OncoLog Volume 54, Number 01, January 2009

Dental and swallowing evaluations are also part of the pretreatment workup. Such evaluations help identify a patient’s risk for dysphagia and aspiration, which can affect treatment choice, and provide a guide for post-treatment rehabilitation. Like vocal function tests, a thorough swallowing evaluation will help determine which treatment might cure the disease while best preserving function. Testing should be completed before treatment decisions are made, as pretreatment swallowing abilities are often helpful in predicting long-term swallowing abilities beyond 1 year after treatment. Treatment choices Radiation therapy For laryngeal cancers, radiation is typically deliv-

Early-Stage Laryngeal Cancer: Primary Treatment Options

Variables considered for each patient

Outcome-based, standard treatment options

Partial laryngectomy • Open/conventional surgery, or • Endoscopic surgery

• General health • Comorbidities

• Treatment length • Functional status (voice and swallowing) • Patient preferences


Diagnosis: Early-Stage Laryngeal Cancer

(transoral laser microsurgery)


External-beam radiation (3-dimensional conformal or intensity-modulated radiation therapy)

Radiation Therapy

rect laryngoscopy using a surgical carbon dioxide (CO 2 ) laser beam and aided by a microscope. The use of a CO 2 laser is par- ticularly important; water in the body absorbs the light energy in a way that minimizes collateral injury to adjacent neurovas- cular, mucosal, and muscular structures. According to Dr. Holsinger, TLM represents a truly mini- mally invasive alternative for some patients. The larynx is ac- cessed via a laryngoscope inserted through the patient’s mouth, so a surgical incision is not needed. The surgeon “follows the tumor” along its anatomic boundaries to assess its margins. The laser vaporizes tissue so that the margins can be seen without carbonization from cautery. For selected patients, Dr. Holsinger points out, the tumor may be divided to identify the depth of invasion and to help the surgeon determine the appropriate extent of resection. This approach certainly challenges the long-held “en bloc” tenet of oncologic surgery, but it allows TLM to be used for larger tumors than would be possible with en bloc resection, given the restricted anatomical spaces of the neck and throat. It should be clarified that TLM is not an ablative procedure but rather a true resection. The tumor can be studied patholog- ically—an advantage over radiation therapy. TLM offers many other advantages: it is usually a one-time treatment, and it can successfully cure early-stage cancer, but it does not preclude future treatment options—patients can have radiation or additional surgery if the tumor recurs. “It does not burn a bridge,” Dr. Holsinger explained. Also, the recovery time is minimal compared to conventional surgeries; TLM is usually done as a day surgery when used as a primary treatment for early-stage cancers. Most patients are able to speak and eat immediately after surgery and can return to normal activities within a week. Today, most TLM procedures for laryngeal cancer are per- formed for tumors that have recurred after primary radiation treatment; in such cases, TLM may be an alternative to total laryngectomy. Unfortunately, 70% of the patients with early- and intermediate-stage larynx cancer who have a recurrence after radiation will require a total laryngectomy. 1,2 Because of its significant advantages, TLM is now consid- ered a primary treatment option for early-stage laryngeal cancer at M. D. Anderson, said Randal S. Weber, M.D., a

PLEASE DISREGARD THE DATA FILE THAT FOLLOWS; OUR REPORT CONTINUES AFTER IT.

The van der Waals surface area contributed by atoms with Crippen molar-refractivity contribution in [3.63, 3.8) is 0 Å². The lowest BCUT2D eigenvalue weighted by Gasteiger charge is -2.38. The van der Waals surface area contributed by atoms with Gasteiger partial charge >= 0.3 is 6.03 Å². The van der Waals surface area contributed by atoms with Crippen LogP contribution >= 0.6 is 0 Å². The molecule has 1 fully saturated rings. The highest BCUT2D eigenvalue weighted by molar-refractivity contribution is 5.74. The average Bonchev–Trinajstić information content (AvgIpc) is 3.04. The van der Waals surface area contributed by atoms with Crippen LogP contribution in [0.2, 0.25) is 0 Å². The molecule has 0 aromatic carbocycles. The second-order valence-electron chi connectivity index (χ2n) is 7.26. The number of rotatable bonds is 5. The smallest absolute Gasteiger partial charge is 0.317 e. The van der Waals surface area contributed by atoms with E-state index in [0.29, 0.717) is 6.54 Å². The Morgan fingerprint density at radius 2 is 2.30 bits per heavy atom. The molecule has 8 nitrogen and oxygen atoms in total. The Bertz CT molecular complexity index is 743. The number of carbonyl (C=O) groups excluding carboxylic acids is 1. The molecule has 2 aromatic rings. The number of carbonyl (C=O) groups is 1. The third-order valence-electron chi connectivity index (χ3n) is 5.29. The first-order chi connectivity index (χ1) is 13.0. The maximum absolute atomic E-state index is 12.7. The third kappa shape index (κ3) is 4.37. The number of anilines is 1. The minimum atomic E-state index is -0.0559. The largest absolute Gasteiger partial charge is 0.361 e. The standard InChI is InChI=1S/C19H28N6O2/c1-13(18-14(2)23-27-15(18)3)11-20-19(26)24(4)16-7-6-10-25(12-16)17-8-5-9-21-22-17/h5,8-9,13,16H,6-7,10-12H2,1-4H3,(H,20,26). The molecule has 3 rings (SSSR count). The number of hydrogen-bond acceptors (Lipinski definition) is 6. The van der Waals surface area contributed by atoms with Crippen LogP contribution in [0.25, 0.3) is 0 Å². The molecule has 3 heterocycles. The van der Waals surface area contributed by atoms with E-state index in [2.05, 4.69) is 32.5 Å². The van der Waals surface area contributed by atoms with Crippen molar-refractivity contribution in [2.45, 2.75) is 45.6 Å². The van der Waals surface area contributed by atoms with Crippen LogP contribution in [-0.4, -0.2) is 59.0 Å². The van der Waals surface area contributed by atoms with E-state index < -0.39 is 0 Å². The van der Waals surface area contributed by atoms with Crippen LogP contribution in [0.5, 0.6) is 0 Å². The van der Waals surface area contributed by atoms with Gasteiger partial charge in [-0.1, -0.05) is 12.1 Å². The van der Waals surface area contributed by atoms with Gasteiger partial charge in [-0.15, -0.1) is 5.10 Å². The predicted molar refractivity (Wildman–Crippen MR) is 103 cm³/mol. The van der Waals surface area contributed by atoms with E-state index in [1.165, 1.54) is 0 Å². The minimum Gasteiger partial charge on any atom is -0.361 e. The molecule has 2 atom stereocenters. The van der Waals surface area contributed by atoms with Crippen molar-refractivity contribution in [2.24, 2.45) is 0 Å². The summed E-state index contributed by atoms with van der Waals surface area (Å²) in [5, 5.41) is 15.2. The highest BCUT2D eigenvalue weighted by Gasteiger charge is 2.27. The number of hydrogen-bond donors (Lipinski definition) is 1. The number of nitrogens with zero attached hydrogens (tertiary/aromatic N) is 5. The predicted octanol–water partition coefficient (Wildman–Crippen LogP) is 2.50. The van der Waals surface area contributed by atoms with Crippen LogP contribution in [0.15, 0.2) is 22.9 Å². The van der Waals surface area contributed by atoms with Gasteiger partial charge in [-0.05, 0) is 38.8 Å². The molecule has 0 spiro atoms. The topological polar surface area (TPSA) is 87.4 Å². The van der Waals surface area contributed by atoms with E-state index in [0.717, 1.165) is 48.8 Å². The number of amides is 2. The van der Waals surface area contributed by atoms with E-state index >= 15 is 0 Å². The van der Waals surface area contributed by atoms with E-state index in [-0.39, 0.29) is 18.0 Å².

ered by external beam. At M. D. Anderson, three-dimensional (3-D) conformal or intensity-modulated radiation therapy (IMRT) is used. Both technologies finely focus radiation to a tar- get area, sparing surrounding normal tissues and allowing the tumor tissue to receive higher doses of radiation. The 3-D confor- mal technique shapes the beam to the tumor target, while IMRT can vary (or modulate) the intensity of the beam as best suited to the target and surrounding normal structures. These technologies are particularly useful for patients whose tumors are near impor- tant structures that might be damaged by radiation. Damage to the salivary glands, for example, can result in long-term xerosto- mia. According to David I. Rosenthal, M.D., a professor in the Division of Radiation Oncology, the radiation oncologist se- lects the delivery method based on the location and size of the tumor as well as patient factors, with the aim of optimizing tumor treatment while minimizing long-term effects. Patients typically have radiation treatments once, or in some cases twice, each day over a period of 5½–7 weeks. Radiation therapy is considered a standard primary treat- ment for early-stage laryngeal cancer because it can cure 80%–90% of such tumors while preserving a high-quality voice. Also, patients who have a recurrence after radiation therapy can usually be treated successfully with surgery, boost- ing the overall cure rate for patients who receive primary radiation therapy to 95%. Surgery The standard surgical treatment for early-stage laryngeal cancer is partial laryngectomy with resection of the entire tumor. Conventional procedures include vertical partial laryn- gectomy and supraglottic laryngectomy; the choice of the spe- cific procedure depends on tumor location. The preparation for and recovery from partial laryngectomy procedures are similar those for total laryngectomy, but partial laryngectomy requires only a temporary tracheostomy. Conservation techniques that can preserve laryngeal function may also be an option. Supra- cricoid partial laryngectomy is one such technique. Another type of conservation surgery—transoral laser microsurgery (TLM)—has recently gained acceptance as an alternative to conventional surgery for early-stage (and inter- mediate-stage) laryngeal cancer. TLM is performed under di-